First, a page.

Organizational Climate and Nurse Health Outcomes in the United States: A Systematic Review

Mailman School of Public Health, Columbia University, New York, NY 10032, USA.
Industrial Health (Impact Factor: 1.12). 11/2007; 45(5):622-36. DOI: 10.2486/indhealth.45.622
Source: PubMed


Increasing interest has been focused on understanding the role working conditions play in terms of the serious issues facing hospitals today, including quality of patient care, nurse shortages, and financial challenges. One particular working condition that has been the subject of recent research, is the impact of organizational climate on nurses' well-being, including occupational health outcomes. To examine evidence-based research on the association between organizational climate and occupational health outcomes among acute-care registered nurses, a systematic review of published studies was conducted. Studies assessing the association between organizational climate variables and three common health outcomes in nurses (blood/body fluid exposures, musculoskeletal disorders, and burnout) were reviewed. Fourteen studies met the inclusion criteria. Although most were cross-sectional in design and variability was noted across studies with respect to operational definitions and assessment measures, all noted significant associations between specific negative aspects of hospital organizational climate and adverse health impacts in registered nurses. While evidence for an association between organizational climate constructs and nurses' health was found, data were limited and some of the relationships were weak. Additional studies are warranted to clarify the nature of these complex relationships.

Download full-text


Available from: Robyn R M Gershon,

Click to see the full-text of:

Article: Organizational Climate and Nurse Health Outcomes in the United States: A Systematic Review

0 B

See full-text
  • Source
    • "Burnout has been linked to perceptions of equity at work (van Dierendonck, Schaufeli, & Buunk, 1996) and support from supervisors and coworkers (Halbesleben, 2006; Sundin, Hochwalder, & Lisspers, 2011). Work climate has been associated with work attitudes and burnout in systematic reviews (Gershon et al., 2007; Parker et al., 2003) and found to negatively predict burnout 3 months later in a recent study (Idris, Dollard, & Yulita, 2014). Previous studies (Shirom, 2005) have shown substantial temporal stability of burnout across time. "
    [Show abstract] [Hide abstract]
    ABSTRACT: Mental health care workers face heavy emotional demand and are prone to work burnout. Work burnout has been associated with poor mental health and work climate, which refers to individual perceptions about work setting. The purpose of this study was to examine whether intra-individual changes in work climate were associated with intra-individual changes in burnout and depression over two years. The present sample included Chinese mental health care workers (N = 312; mean age = 38.6, SD = 9.9) working in a psychosocial rehabilitation institution. The participants completed questionnaires on work climate, work burnout and depression at seven time points across two years. Parallel process latent growth modeling was used to analyze the associations of change between work climate and burnout and depression. Work climate displayed a logarithmic decreasing trend while burnout and depression displayed logarithmic increasing trends over two years. Baseline levels of work climate were negatively and moderately associated with baseline levels of burnout and depression (r = -.44 to -.60, p < .01). Changes in work climate were negatively and moderately associated with change in burnout (r = -.43, p < .01) and change in depression (r = -.31, p < .05). Change in burnout was positively and strongly associated (r = .58, p < .01) with change in depression. The current results support temporal relationships among changes in work climate, burnout and depression across time. Practical implications for future preventive work in burnout interventions were discussed within this population.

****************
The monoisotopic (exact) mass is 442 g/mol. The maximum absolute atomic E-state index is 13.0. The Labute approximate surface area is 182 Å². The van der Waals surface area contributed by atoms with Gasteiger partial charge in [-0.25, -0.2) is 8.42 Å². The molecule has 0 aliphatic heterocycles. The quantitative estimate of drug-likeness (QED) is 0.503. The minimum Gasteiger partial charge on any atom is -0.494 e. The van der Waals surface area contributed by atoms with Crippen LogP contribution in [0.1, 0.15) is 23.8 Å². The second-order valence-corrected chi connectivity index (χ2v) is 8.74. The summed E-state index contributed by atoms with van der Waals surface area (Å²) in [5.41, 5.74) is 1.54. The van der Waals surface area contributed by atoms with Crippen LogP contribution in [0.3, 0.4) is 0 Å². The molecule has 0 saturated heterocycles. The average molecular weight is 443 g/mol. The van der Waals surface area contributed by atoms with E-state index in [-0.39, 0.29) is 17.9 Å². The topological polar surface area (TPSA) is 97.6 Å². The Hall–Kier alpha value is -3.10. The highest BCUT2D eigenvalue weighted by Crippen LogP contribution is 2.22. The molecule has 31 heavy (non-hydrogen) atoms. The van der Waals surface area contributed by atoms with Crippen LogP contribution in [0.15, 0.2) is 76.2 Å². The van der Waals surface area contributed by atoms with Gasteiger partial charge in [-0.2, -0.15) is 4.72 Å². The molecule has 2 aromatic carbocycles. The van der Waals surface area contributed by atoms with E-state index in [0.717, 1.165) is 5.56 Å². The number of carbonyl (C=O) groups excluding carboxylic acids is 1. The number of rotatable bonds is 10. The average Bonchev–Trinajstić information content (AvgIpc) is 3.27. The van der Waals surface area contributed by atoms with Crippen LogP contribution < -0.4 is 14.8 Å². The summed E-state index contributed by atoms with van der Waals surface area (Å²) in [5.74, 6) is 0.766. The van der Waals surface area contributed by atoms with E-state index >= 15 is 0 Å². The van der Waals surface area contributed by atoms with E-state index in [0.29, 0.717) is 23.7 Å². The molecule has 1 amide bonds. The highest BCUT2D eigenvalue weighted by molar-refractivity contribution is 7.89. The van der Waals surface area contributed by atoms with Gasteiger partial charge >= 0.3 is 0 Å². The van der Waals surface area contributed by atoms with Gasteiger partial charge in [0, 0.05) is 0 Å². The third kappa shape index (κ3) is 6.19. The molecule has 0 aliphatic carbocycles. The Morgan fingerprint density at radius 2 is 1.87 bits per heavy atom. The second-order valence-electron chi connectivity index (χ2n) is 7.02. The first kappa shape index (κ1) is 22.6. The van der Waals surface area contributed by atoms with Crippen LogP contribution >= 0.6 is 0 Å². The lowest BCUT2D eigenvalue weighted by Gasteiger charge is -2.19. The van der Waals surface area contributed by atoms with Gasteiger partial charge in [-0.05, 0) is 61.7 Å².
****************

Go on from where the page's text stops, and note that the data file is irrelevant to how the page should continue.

Psychology Health and Medicine 09/2015; DOI:10.1080/13548506.2015.1080849 · 1.26 Impact Factor
  • Source
    • "Clima de segurança, condições e contexto de trabalho e burnout Clima de trabalho como construto geral corresponde as dimensões psicológicas percebidas da organização de trabalho, incluindo avaliações cognitivas e afetivas dos indivíduos sobre diferentes elementos objetivos e subjetivos da organização, como a percepção sobre relação com a chefia, organização do trabalho, normas e procedimentos, satisfação com o trabalho, relacionamento interpessoal com colegas, justiça organizacional, entre outros (Puente-Palacios & Martins, 2013). Clima de segurança, por sua vez, é um conceito mais particular de clima organizacional, abordando os elementos cognitivos e afetivos, além do conjunto de percepções e práticas compartilhadas sobre o risco e a segurança no trabalho (Gershon et al., 2007; Zohar, 1980), sendo este um construto de bastante relevância para atividades ocupacionais onde ocorram exposições a diferentes agentes de risco, como instituições hospitalares, construção civil, entre outros. De acordo com Cohen, Smith e Cohen (1975) e Díaz e Cabrera (1997), o clima de segurança positivo associa-se a ações de investimento em segurança no trabalho, predizendo resultados mais positivos em termos desse conceito. "